(Posted Thu. Oct 27th, 2011)
In a letter to Roll Call published today, the National Corn Growers Association, American Farmland Trust and the National Farmers Union explain why maintaining a strong safety net for growers remains important even as farm programs face reform. The authors note that, while farmers support reform that will help our nation during these difficult economic circumstances, government support of a farm safety net is necessary if American agriculture is to remain robust.
“Failure to adequately assist farmers and ranchers in managing risks they have no other option to protect themselves from will, at best, invite dramatic consolidation of farms and, at worst, make American citizens dependent upon foreign countries for food just as we depend on others for oil,” the joint letter notes. “For nearly a hundred years, American public policy has believed that the health of agriculture is important and affects our national security — especially if we want to feed and clothe ourselves.”
Following this explanation of the benefit of supporting U.S. farmers, the authors explain the goal of a modernized system.
“Today, public policy for agriculture is clearly evolving toward the one guiding principle: Government support should help farmers manage risks that are beyond their control,” it explains.
Offering a vision of what a program of this nature would look like, the three organizations stress the importanceof creating a system that works with crop insurance as it functions today.
“A modern farm safety net needs to and can be created that complements crop insurance — rather than duplicates it as we have in the past — while also saving the taxpayer significant money,” it offers. “Proposals we offer have put tens of billions of dollars of savings on the table while achieving an appropriate balance of public and private involvement in managing risks on the farm.”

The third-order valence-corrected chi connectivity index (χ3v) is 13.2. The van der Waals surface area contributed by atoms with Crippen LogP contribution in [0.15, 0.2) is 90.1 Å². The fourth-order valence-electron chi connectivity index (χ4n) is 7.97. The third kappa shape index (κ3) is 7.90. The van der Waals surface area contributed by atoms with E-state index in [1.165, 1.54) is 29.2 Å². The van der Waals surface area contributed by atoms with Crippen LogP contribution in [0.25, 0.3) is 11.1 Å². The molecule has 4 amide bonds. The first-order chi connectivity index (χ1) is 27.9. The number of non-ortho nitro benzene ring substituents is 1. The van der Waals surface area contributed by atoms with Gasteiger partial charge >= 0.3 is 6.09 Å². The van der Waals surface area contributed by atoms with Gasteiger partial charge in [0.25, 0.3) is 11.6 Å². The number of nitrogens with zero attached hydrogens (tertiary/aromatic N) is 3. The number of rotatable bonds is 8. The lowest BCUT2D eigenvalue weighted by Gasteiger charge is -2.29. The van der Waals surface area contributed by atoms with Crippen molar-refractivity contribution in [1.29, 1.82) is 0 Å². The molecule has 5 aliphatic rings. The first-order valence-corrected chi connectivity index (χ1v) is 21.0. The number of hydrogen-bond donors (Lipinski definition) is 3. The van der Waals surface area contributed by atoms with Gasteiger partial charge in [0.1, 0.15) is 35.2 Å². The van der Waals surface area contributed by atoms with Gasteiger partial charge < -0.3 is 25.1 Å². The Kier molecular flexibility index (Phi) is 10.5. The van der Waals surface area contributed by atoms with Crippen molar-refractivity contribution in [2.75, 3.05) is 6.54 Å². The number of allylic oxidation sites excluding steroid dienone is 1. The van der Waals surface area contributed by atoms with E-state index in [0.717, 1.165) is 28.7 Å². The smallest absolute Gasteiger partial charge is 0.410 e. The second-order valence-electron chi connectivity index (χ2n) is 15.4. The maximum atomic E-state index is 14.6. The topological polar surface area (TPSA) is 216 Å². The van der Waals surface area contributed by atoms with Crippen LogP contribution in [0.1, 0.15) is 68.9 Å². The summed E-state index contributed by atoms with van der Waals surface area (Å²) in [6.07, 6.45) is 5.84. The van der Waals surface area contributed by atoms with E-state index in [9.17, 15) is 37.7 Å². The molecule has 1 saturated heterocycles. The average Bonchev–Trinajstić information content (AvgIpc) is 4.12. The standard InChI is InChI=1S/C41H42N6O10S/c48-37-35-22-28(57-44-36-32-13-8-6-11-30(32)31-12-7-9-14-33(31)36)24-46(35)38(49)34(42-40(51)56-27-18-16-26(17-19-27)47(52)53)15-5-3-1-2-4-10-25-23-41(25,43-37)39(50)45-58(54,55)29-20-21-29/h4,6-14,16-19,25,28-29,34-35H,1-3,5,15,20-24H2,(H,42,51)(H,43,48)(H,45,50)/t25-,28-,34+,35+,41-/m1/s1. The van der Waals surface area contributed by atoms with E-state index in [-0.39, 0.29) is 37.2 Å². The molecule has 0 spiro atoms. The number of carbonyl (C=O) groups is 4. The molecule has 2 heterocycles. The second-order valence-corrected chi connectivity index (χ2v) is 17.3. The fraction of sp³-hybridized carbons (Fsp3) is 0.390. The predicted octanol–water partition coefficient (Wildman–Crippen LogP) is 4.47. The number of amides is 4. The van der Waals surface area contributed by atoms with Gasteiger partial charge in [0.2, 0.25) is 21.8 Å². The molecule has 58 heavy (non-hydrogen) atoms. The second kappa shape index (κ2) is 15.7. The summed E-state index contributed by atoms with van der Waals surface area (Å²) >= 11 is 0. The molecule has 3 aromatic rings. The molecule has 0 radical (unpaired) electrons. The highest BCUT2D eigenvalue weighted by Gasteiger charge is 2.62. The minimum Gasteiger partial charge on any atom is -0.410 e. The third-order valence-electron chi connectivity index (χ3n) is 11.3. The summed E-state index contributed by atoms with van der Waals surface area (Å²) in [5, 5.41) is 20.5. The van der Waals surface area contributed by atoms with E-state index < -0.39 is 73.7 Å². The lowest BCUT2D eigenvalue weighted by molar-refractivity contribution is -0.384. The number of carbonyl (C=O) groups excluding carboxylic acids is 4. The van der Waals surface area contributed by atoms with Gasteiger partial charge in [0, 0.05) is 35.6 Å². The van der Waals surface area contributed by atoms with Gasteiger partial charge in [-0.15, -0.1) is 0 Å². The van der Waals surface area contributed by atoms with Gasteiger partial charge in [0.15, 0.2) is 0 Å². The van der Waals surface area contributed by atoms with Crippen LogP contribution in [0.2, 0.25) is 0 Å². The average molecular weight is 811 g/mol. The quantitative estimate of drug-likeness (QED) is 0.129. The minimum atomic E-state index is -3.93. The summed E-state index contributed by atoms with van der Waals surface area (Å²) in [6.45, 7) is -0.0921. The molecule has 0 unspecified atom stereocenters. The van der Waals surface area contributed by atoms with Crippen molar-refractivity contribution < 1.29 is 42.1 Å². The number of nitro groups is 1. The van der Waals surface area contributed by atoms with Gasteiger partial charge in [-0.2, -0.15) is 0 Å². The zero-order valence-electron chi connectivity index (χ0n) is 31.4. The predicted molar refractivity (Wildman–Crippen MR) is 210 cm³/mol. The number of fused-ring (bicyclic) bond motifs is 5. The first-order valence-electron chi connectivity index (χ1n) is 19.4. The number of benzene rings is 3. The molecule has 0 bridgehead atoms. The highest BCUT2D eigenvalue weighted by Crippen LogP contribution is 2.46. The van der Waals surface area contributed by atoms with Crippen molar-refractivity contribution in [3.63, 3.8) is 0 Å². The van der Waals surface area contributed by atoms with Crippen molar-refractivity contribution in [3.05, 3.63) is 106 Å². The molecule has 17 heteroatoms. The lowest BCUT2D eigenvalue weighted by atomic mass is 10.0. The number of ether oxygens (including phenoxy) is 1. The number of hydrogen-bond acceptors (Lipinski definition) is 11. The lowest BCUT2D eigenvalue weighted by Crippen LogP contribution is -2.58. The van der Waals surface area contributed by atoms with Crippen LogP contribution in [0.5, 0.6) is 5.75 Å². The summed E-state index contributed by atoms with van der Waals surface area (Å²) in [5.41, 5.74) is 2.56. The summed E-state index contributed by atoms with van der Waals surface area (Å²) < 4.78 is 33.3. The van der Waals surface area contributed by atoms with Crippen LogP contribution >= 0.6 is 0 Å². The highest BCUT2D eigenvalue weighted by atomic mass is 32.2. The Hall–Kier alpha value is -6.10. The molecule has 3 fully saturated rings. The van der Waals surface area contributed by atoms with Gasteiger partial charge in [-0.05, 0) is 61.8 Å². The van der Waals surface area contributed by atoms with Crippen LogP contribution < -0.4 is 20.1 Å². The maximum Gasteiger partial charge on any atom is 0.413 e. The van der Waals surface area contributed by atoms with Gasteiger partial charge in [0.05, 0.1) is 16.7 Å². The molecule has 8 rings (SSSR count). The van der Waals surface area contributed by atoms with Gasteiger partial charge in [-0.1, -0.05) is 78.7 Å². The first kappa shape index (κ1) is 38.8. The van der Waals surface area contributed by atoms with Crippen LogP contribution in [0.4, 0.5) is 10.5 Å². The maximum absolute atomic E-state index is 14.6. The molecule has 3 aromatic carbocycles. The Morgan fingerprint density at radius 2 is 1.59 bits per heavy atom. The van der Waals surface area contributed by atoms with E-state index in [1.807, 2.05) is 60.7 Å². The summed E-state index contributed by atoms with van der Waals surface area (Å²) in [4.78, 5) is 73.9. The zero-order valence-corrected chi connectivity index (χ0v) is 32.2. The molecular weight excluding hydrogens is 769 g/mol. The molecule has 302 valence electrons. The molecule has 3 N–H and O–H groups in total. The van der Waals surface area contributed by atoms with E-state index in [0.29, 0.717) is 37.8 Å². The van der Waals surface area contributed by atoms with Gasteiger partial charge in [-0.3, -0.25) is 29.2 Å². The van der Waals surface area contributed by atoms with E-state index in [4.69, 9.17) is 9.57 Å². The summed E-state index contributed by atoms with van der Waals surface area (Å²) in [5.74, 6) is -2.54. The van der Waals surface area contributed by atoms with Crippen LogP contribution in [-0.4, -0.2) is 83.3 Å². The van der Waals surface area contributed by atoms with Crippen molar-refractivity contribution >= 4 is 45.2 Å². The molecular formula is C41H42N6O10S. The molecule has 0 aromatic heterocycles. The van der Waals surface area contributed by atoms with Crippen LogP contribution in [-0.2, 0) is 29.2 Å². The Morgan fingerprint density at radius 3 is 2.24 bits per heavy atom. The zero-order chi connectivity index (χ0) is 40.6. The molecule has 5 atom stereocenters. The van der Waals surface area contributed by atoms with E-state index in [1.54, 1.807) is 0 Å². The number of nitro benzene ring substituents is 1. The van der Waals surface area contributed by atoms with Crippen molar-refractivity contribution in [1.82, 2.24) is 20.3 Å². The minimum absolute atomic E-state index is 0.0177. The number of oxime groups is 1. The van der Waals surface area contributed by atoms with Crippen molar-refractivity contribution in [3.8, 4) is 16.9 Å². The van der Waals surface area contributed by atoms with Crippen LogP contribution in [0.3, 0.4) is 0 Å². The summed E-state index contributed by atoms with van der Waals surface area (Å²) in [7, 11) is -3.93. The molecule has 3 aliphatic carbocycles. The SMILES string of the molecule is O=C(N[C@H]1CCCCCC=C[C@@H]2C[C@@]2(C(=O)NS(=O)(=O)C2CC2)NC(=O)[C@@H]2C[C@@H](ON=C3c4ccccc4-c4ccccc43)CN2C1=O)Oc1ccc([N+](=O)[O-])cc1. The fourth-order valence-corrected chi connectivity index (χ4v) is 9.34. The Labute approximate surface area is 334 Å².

The letter goes on to offer the specific elements that would be core to such a program.
“We strongly believe that producers must show they have suffered a real loss before they receive a payment,” it states. “The new safety net should be revenue-based and adjust to volatile and dynamic global markets. The new program should help farmers manage long-term market risks unlike crop insurance that protects against risks within a crop year and affect individual farms.”
Finally, the letter stresses the importance of ensuring the program would not create artificial incentives to produce on land that could have detrimental environmental impacts.
Signing the letter were NCGA President Garry Niemeyer, AFT President John Scholl and NFU Vice President of Government Relations Chandler Goule. To read the letter in full, please click here.